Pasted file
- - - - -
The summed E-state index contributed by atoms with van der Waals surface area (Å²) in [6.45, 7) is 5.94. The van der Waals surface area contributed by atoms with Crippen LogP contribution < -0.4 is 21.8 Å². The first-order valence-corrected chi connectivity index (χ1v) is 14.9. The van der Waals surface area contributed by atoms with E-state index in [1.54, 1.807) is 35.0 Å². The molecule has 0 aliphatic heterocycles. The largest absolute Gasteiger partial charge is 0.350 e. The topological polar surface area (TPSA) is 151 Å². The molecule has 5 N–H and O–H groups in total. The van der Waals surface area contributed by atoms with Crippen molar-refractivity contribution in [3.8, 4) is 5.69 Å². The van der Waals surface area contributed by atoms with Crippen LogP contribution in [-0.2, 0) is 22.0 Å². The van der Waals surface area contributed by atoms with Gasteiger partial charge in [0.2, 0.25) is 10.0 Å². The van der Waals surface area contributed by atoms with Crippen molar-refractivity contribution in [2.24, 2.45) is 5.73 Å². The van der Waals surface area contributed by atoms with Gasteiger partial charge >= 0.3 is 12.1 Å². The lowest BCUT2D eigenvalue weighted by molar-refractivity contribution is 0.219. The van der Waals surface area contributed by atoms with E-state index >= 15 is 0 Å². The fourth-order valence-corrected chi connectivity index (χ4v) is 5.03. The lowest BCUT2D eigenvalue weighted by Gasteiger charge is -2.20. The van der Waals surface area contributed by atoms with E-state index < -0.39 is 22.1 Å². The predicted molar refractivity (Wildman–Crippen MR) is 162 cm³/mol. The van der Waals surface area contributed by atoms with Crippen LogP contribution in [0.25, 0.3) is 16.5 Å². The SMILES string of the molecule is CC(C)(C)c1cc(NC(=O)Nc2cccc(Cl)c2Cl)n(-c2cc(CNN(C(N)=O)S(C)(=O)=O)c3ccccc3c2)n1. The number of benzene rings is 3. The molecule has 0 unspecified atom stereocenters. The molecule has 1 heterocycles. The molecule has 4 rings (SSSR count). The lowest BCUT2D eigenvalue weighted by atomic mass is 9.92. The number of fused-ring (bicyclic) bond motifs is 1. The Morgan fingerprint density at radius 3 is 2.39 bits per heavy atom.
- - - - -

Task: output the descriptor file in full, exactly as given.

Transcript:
The summed E-state index contributed by atoms with van der Waals surface area (Å²) in [6.45, 7) is 5.94. The van der Waals surface area contributed by atoms with Crippen LogP contribution < -0.4 is 21.8 Å². The first-order valence-corrected chi connectivity index (χ1v) is 14.9. The van der Waals surface area contributed by atoms with E-state index in [1.54, 1.807) is 35.0 Å². The molecule has 0 aliphatic heterocycles. The largest absolute Gasteiger partial charge is 0.350 e. The topological polar surface area (TPSA) is 151 Å². The molecule has 5 N–H and O–H groups in total. The van der Waals surface area contributed by atoms with Crippen molar-refractivity contribution in [3.8, 4) is 5.69 Å². The van der Waals surface area contributed by atoms with Crippen LogP contribution in [-0.2, 0) is 22.0 Å². The van der Waals surface area contributed by atoms with Gasteiger partial charge in [0.2, 0.25) is 10.0 Å². The van der Waals surface area contributed by atoms with Crippen molar-refractivity contribution in [2.24, 2.45) is 5.73 Å². The van der Waals surface area contributed by atoms with Gasteiger partial charge >= 0.3 is 12.1 Å². The lowest BCUT2D eigenvalue weighted by molar-refractivity contribution is 0.219. The van der Waals surface area contributed by atoms with E-state index >= 15 is 0 Å². The fourth-order valence-corrected chi connectivity index (χ4v) is 5.03. The lowest BCUT2D eigenvalue weighted by Gasteiger charge is -2.20. The van der Waals surface area contributed by atoms with E-state index < -0.39 is 22.1 Å². The predicted molar refractivity (Wildman–Crippen MR) is 162 cm³/mol. The van der Waals surface area contributed by atoms with Crippen LogP contribution in [0.25, 0.3) is 16.5 Å². The SMILES string of the molecule is CC(C)(C)c1cc(NC(=O)Nc2cccc(Cl)c2Cl)n(-c2cc(CNN(C(N)=O)S(C)(=O)=O)c3ccccc3c2)n1. The number of benzene rings is 3. The molecule has 0 unspecified atom stereocenters. The molecule has 1 heterocycles. The molecule has 4 rings (SSSR count). The lowest BCUT2D eigenvalue weighted by atomic mass is 9.92. The number of fused-ring (bicyclic) bond motifs is 1. The Morgan fingerprint density at radius 3 is 2.39 bits per heavy atom.